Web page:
I see this scenario as explaining, likely, a stress attach on Moses' part, and that most likely Zipporah performed the customary ritual, that had been delayed, due to Moses, who was raised by Egyptians, still learning how to be fully informed with his ancestry and religion. He was chosen by God to weild a great amount of power. God gave him an unqualifiable strength, because he could be motivated and focused, but he seemed to struggle and fatigue (despite, or because of, his special encounter with God) and needed others to assist his mission, which always made him very interesting to me. To me he is an interesting character because he is chosen even though he might not feel worthy. His wife is nurturing and wise and well aware of what appeases God, the qualities of a good wife in her day. She helps compel him, even though it is a sacrifice to her and to him to serve God as so commanded. So I kind of see the blood as a bond of service and true, kindred faith.

10 stars thanks for more WISDOM on Mose, the food (Word of God) Taste like Good Soul FOOD...LOVE

She circumcised the child because Moses had told her it was the sign of the Covenant God made with Abraham. Failure to keep the sign of the Covenant moving forward at this point in Hebrew history was taken very serious by God.

Okay, I think most of us are more concerned with the realistic ideology of the culture and misguided understanding of the reasons the Holy Scriptures don't talk about women much. If you go all the way back to the garden of Gadedan then we may begin to see why only the most advantageous, smart, cleaver, honorable, strong, obiedient, Godly, willful, or in the direct lineage or family related somehow to men of greatness and our savior are mentioned. Many ministers have had to (eat crow) look and try to find a reference to "if a woman finds a husband she's found a good thing." There is no such scripture as if there were then our savior would have been from "The Seed of Man..." not "The Seed of A Woman..." Let's also remember she wasn't afraid to shed a man's blood to abide by God's truth and word.

Why is Zipporah depicted as a white woman above when she was clearly black?

In reply to by Brandie

I hope you don't mind my "butting in": If I remember correctly it is because this is what European monastries and artists were encouraged to do to appeal to their identify more readily with the stories that never took place in - or with people from - their part of the world. The images were especially important because the average citizen could not read... I might add I find it annoying as well, but understanding context helps.✌

How about this. Zipporah having two sons, didn't want them circumsized until God was going to kill Moses for not keeping the Covenant of circumcision, so she took a stone circumcised her son and said a bloody husband you are to me and left him for two years.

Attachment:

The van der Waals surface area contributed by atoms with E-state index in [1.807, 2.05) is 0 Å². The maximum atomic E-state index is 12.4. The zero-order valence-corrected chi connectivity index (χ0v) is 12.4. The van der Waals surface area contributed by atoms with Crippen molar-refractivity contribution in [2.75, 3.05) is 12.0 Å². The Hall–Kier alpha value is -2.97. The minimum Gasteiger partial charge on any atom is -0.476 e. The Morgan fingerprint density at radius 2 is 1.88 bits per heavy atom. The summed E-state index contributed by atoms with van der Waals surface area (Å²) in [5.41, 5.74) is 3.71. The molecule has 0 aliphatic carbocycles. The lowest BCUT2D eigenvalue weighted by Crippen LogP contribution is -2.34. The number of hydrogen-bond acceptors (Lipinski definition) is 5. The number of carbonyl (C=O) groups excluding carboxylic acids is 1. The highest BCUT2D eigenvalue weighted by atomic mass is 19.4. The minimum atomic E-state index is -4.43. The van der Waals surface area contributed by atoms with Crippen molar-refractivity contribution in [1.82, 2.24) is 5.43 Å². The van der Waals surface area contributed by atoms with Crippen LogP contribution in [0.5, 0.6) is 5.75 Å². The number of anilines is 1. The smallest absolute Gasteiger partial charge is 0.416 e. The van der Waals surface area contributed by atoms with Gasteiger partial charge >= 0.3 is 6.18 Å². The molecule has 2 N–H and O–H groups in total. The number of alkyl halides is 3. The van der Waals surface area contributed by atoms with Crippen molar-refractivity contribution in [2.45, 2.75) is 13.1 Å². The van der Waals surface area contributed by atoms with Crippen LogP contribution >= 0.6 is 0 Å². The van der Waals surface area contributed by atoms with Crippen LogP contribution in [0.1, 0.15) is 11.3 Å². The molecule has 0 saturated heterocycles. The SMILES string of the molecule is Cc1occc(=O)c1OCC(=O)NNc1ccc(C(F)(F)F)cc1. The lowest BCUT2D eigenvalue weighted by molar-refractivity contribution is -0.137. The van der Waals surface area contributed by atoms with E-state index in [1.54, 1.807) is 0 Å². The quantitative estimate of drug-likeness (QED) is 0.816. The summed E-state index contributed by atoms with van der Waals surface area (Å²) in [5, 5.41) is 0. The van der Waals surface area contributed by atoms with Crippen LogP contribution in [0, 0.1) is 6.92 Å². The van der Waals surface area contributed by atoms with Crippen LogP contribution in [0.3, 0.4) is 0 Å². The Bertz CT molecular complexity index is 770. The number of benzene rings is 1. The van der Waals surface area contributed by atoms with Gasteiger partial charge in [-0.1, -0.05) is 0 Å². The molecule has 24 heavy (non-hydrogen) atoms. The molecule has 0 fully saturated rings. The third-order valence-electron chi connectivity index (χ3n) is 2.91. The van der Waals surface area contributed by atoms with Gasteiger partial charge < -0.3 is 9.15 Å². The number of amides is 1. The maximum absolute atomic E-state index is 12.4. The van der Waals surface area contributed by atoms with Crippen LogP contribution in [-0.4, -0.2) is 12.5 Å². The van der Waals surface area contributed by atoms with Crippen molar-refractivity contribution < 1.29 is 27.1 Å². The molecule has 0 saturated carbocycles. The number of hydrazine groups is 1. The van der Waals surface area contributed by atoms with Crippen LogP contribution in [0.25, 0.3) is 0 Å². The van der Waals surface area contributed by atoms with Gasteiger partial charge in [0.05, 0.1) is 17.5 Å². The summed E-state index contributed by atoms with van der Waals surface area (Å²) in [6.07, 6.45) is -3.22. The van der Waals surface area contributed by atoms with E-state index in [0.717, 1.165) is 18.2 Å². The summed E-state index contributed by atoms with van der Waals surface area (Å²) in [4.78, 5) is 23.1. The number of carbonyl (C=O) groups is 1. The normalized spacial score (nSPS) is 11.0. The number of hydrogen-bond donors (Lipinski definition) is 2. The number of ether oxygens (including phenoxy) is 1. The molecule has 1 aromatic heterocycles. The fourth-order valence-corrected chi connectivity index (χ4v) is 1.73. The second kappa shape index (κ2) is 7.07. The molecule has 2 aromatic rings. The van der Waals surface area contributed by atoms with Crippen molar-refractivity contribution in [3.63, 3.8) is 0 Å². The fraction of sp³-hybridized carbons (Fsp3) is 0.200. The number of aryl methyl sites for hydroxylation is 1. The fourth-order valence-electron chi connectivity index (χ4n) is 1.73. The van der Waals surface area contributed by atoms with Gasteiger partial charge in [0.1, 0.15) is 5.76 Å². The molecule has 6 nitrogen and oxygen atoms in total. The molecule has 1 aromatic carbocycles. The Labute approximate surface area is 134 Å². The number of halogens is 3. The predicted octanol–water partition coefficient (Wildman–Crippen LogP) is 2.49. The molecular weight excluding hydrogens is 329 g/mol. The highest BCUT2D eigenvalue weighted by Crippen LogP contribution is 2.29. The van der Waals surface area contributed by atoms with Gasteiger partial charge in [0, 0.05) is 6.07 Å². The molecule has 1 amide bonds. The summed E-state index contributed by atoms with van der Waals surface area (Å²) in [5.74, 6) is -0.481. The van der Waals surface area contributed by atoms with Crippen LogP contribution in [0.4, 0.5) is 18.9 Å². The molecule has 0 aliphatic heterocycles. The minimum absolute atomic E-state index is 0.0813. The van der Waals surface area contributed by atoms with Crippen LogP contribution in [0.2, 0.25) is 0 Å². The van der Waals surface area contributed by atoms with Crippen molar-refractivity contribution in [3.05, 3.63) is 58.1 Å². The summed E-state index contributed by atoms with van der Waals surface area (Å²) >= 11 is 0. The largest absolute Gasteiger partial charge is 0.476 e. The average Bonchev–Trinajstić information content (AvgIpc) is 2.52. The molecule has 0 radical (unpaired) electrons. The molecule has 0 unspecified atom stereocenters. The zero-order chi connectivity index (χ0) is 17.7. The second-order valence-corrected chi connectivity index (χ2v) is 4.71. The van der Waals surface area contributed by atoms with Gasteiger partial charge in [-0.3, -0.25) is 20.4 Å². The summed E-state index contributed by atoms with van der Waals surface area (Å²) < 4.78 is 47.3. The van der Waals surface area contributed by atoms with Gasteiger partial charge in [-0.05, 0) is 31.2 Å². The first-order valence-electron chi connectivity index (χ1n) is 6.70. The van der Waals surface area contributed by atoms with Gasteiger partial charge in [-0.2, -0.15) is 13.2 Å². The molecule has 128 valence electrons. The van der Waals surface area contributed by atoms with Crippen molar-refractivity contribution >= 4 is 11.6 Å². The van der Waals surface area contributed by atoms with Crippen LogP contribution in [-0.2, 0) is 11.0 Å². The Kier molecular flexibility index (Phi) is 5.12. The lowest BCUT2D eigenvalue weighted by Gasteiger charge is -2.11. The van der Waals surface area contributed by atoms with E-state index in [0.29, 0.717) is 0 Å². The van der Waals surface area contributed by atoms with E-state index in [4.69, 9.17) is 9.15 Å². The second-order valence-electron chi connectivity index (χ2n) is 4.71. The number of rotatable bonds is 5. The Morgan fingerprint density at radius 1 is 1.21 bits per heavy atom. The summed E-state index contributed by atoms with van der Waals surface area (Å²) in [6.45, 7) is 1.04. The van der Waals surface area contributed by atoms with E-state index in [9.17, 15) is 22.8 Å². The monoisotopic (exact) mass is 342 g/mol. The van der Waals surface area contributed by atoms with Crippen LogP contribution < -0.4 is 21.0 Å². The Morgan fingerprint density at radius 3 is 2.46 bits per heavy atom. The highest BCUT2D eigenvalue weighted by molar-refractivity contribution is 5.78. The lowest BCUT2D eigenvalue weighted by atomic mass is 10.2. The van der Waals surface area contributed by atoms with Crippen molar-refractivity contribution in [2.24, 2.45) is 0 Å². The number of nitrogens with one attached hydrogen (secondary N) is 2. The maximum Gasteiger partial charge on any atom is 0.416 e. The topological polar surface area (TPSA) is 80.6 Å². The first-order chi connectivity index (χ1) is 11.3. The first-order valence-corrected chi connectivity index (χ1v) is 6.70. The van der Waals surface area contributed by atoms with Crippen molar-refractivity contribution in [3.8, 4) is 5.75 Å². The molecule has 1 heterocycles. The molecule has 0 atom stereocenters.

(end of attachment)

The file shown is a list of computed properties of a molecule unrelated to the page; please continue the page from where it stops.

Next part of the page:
In reply to by Regina

In Midianite culture, the men didn't get circumcised until they were engaged. They would get circumcised, recuperate, marry and then consummate the marriage. This being said the son was most likely not old enough in Midian culture to get circumcised. They didn't circumcise the men at 8 days old as Abraham's covenant required.

Moses Kushiro woman is Sudanese woman and she have one child

I find it quite interesting that as much as is discussed that Zipporah is a Midianite or a Cushite that the one picture on this article to depict her is of a woman with Nordic features.

In reply to by Malkie

Exactly, she wasn't white or blonde

In reply to by Chloe Walker

So true - the image is confusing to any reader that is trying to learn more about this individual.
It's like use a photo of a Geisha girl when writing an article about Harriet Tubman.

The Bible describes Zipporah as either Cushite or Ethiopian. Both terms are correct. The term Cushi is a Hebrew term used to describe people of African descent. The word Ethiopia comes from the Greek which means "burnt faces". Both terms locate people who presently reside in Sudan or the ancient land of Cush.

There is an ambiguity of the meaning of Kushite and Madianite as they are not different origin = it is Ham lineage as African- the Midianites, are one of this first African-Arab people who lived in desert areas as there in the SinaÌÄåø, it's a big difference betwen this tribe of Jethro and others Arabic tribes , you can understand as a whole people. Sephora means as well in Hebreu Beautifull. Women in the antiquities are consider as easy prey well Moses send his wife and kids away from violence ! :-)

Why did Zipporah do what she did in cutting off the foreskin of their son? Did Moses disregard the covenant of circumcision of their son?

"Zipporah, after Botticelli," 1874, by John Ruskin. Pencil, watercolour and bodycolour, 143 x 54 cm.

How to cite this page

Frymer-Kensky, Tikva. "Zipporah: Bible." Jewish Women: A Comprehensive Historical Encyclopedia. 27 February 2009. Jewish Women's Archive. (Viewed on June 21, 2021) <>.